Objective To explore health literacy as a marker of voter confusion in order to understand the basis for public opposition to community water fluoridation.
Design A cross-sectional study.
Setting Conducted in three large US cities of San Antonio, Texas (602 voting precincts); Wichita, Kansas (171 voting precincts); and Portland, Oregon (132 voting precincts). Precinct-level voting data were compiled from community water fluoridation referendums conducted in San Antonio in 2002, Wichita in 2012 and Portland in 2013.
Participants Voter turnout expressed as a percentage of registered voters was 38% in San Antonio (n=2 92 811), 47% in Wichita (n=129 199) and 38% in Portland (n=164 301).
Main outcome measures The dependent variable was the percentage of votes in favour of fluoridating drinking water. Precinct-level voting data were mapped to precinct scores of health literacy, and to US Census and American Community Survey characteristics of race/ethnicity, age, income and educational attainment. Multilevel regression with post-stratification predicted the precinct mean health literacy scores, with weights generated from the National Association of Adult Literacy health literacy survey, with item response theory computed scoring for health literacy. Predictive models on voter support of community water fluoridation were compared using robust linear regression to determine how precinct-level characteristics influenced voter support in order to determine whether health literacy explained more variance in voting preference than sociodemographic characteristics.
Results Precinct-level health literacy was positively associated with voter turnout, although sociodemographic characteristics were better predictors of turnout. Approximately 60% of voters opposed community water fluoridation in Wichita and Portland, whereas in San Antonio, a small majority (53%) voted in favour of it. Models suggest that a one SD increase in health literacy scores predicted a 12 percentage point increase support for community water fluoridation.
Conclusion Educational attainment and health literacy are modifiable characteristics associated with voting precincts' support for community water fluoridation.
- public health
- dental disease
- community water fluoridation
- public health
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Strengths and limitations of the study
This study used an established theory of voter confusion to understand public preferences for water fluoridation.
The US Census and the American Community Survey provide precise data on community sociodemographic characteristics.
The assessment of health literacy in national surveys is inherently complex and hence prone to bias.
Results from the three cities in this study cannot be generalised to the nation or to other countries.
Support for community water fluoridation (CWF) as an efficacious public health measure is unreserved in the scientific community and among major health organisations. The Centers for Disease Control and Prevention lauded CWF as one the great public health achievements of the 20th century1 because of its effect in reducing the incidence and severity of dental caries in people of all ages. One objective of the Healthy People 2020 initiative is to increase the proportion of the US population served by fluoridated water to 80%, up from 72% in 2008. However, progress towards that target is thwarted by anti-fluoridation organisations such as the National Health Federation and the Fluoride Action Network (FAN). In the 1980s, two-thirds of approximately 1000 CWF referendums were defeated at the ballot box.2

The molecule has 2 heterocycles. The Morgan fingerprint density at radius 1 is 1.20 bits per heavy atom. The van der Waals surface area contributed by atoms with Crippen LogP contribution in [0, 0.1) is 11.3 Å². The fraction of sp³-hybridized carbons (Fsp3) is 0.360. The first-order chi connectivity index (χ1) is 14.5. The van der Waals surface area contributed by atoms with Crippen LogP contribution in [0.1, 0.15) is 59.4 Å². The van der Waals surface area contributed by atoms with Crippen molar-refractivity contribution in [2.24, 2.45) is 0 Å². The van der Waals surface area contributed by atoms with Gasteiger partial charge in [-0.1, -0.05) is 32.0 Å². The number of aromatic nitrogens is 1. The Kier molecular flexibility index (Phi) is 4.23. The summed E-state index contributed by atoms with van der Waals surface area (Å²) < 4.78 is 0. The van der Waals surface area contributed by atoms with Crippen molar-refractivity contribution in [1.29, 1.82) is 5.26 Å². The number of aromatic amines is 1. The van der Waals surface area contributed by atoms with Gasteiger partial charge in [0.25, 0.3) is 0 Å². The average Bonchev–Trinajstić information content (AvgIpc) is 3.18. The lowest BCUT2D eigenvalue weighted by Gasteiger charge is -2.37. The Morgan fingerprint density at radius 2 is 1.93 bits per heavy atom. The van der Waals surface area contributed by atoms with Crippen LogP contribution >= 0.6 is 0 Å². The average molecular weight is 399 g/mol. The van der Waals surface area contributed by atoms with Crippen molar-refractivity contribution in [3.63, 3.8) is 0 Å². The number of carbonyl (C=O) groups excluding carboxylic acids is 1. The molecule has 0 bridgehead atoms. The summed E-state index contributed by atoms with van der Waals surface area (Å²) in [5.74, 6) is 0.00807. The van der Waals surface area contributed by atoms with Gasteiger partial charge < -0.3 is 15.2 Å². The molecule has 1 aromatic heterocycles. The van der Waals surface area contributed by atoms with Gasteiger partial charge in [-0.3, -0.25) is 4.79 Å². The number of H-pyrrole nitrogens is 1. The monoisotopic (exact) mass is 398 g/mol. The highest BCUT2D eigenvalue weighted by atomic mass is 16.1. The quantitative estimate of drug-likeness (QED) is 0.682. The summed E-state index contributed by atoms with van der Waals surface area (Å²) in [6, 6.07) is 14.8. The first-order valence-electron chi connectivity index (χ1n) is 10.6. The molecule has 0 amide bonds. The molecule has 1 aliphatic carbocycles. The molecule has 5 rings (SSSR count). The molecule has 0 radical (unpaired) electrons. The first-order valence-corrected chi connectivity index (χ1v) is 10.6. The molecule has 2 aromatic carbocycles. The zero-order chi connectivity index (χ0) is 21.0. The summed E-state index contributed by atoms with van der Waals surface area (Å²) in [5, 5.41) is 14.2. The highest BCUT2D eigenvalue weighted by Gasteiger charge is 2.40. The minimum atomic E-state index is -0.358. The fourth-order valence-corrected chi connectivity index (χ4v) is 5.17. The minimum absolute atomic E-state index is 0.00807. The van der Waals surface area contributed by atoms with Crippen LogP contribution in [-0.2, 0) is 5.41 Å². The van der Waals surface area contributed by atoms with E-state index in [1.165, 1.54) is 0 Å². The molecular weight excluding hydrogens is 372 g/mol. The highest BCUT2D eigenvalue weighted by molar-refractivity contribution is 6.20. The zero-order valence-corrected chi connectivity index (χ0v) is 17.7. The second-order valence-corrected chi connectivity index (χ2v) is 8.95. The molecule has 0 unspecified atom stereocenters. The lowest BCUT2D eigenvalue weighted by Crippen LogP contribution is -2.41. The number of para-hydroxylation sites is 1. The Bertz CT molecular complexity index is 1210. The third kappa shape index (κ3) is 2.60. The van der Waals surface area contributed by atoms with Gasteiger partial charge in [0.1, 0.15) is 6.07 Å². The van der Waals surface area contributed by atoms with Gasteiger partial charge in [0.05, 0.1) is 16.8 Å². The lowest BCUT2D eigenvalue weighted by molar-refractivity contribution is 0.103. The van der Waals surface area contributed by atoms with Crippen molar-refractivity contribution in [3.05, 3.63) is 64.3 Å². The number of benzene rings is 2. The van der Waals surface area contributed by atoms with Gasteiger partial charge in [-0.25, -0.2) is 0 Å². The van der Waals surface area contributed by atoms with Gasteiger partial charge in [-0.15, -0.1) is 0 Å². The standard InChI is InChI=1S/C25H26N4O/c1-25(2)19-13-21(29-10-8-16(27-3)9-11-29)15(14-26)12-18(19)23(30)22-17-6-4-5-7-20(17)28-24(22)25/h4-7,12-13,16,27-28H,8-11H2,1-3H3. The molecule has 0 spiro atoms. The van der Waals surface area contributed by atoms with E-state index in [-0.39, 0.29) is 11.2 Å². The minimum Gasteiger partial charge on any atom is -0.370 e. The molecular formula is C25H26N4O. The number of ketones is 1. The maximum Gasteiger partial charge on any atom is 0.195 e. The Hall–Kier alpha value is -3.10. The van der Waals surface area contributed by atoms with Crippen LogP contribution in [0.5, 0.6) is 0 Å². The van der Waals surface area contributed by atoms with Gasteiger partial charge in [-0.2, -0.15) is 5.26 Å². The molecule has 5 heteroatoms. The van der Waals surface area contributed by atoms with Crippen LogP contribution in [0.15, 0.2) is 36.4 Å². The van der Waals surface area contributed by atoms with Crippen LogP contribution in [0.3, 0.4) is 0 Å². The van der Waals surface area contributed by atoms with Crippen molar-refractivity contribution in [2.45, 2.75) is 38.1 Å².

Given the scientific endorsement of CWF, the prevalence of opposition is puzzling. Rational choice theory predicts voters to vote in their own best interest, which fluoridation fulfils.3 Yet, the theory assumes that voters have complete information to compare expected utilities with and without fluoridation. In reality, voters face incomplete or conflicting information. Arguably the voter confusion/uncertainty hypothesis4 offers a better explanation. It proposes that conflicting information, whether credible or not, can alter what voters understand to be their best interest. Conflicting information creates confusion, which prompts voters to maintain the status quo and to avoid potential risk, or to simply not vote at all. The informational environment of voters is critical to understanding how voters behave.
Voter confusion about water fluoridation is well established. Many voters are unable to distinguish credible from non-credible sources of information in fluoridation campaigns.4 5 For example, Sapolsky noted that voters could not differentiate between the American Dental Association’s support for water fluoridation and the American Academy of Nutrition’s opposition of it.6 Interestingly, the pro-fluoridation movement originally intended to avoid CWF campaigns altogether, choosing to restrict decision-making to the city manager or commission offices.7 Healthcare professionals purposefully kept fluoridation outside the realm of party machine politics in order to keep it non-partisan. Voter education requires reception and processing of conflicting information. It is common for voters to hear information from different sources and fail to weigh the scientific rigour appropriately.6